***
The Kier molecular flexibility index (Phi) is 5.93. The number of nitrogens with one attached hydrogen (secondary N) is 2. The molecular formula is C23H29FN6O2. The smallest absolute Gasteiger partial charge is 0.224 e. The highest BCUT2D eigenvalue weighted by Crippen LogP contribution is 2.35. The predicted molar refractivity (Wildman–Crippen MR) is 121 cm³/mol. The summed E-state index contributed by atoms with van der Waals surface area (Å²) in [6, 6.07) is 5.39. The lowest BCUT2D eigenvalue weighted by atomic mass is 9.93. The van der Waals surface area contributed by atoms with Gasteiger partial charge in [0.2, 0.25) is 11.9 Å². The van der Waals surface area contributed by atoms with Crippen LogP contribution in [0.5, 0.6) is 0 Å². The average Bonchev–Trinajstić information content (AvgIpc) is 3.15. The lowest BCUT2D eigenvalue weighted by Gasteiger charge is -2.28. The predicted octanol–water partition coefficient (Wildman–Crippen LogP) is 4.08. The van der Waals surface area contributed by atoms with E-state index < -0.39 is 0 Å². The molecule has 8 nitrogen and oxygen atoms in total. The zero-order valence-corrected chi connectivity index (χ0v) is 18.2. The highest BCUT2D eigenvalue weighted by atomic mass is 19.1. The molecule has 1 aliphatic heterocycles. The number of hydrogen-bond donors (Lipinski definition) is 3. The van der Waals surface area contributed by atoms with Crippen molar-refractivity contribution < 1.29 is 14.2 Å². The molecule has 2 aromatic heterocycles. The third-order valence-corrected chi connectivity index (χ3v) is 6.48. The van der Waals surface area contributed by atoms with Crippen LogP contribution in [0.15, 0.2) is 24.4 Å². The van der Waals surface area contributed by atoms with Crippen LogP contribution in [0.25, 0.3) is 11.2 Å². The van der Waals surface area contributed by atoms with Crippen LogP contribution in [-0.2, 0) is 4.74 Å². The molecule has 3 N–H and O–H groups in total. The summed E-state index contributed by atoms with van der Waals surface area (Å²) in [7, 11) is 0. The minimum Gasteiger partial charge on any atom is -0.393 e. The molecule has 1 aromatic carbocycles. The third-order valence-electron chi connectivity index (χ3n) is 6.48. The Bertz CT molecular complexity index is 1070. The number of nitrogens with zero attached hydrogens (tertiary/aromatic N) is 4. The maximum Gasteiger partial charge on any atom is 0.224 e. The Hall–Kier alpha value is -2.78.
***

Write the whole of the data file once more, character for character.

The Kier molecular flexibility index (Phi) is 5.93. The number of nitrogens with one attached hydrogen (secondary N) is 2. The molecular formula is C23H29FN6O2. The smallest absolute Gasteiger partial charge is 0.224 e. The highest BCUT2D eigenvalue weighted by Crippen LogP contribution is 2.35. The predicted molar refractivity (Wildman–Crippen MR) is 121 cm³/mol. The summed E-state index contributed by atoms with van der Waals surface area (Å²) in [6, 6.07) is 5.39. The lowest BCUT2D eigenvalue weighted by atomic mass is 9.93. The van der Waals surface area contributed by atoms with Gasteiger partial charge in [0.2, 0.25) is 11.9 Å². The van der Waals surface area contributed by atoms with Crippen LogP contribution in [0.5, 0.6) is 0 Å². The average Bonchev–Trinajstić information content (AvgIpc) is 3.15. The lowest BCUT2D eigenvalue weighted by Gasteiger charge is -2.28. The predicted octanol–water partition coefficient (Wildman–Crippen LogP) is 4.08. The van der Waals surface area contributed by atoms with E-state index < -0.39 is 0 Å². The molecule has 8 nitrogen and oxygen atoms in total. The zero-order valence-corrected chi connectivity index (χ0v) is 18.2. The highest BCUT2D eigenvalue weighted by atomic mass is 19.1. The molecule has 1 aliphatic heterocycles. The number of hydrogen-bond donors (Lipinski definition) is 3. The van der Waals surface area contributed by atoms with Crippen molar-refractivity contribution < 1.29 is 14.2 Å². The molecule has 2 aromatic heterocycles. The third-order valence-corrected chi connectivity index (χ3v) is 6.48. The van der Waals surface area contributed by atoms with Crippen LogP contribution in [0.15, 0.2) is 24.4 Å². The van der Waals surface area contributed by atoms with Crippen LogP contribution in [0.25, 0.3) is 11.2 Å². The van der Waals surface area contributed by atoms with Crippen LogP contribution in [-0.2, 0) is 4.74 Å². The molecule has 3 N–H and O–H groups in total. The summed E-state index contributed by atoms with van der Waals surface area (Å²) in [7, 11) is 0. The minimum Gasteiger partial charge on any atom is -0.393 e. The molecule has 1 aromatic carbocycles. The third-order valence-electron chi connectivity index (χ3n) is 6.48. The Bertz CT molecular complexity index is 1070. The number of nitrogens with zero attached hydrogens (tertiary/aromatic N) is 4. The maximum Gasteiger partial charge on any atom is 0.224 e. The Hall–Kier alpha value is -2.78.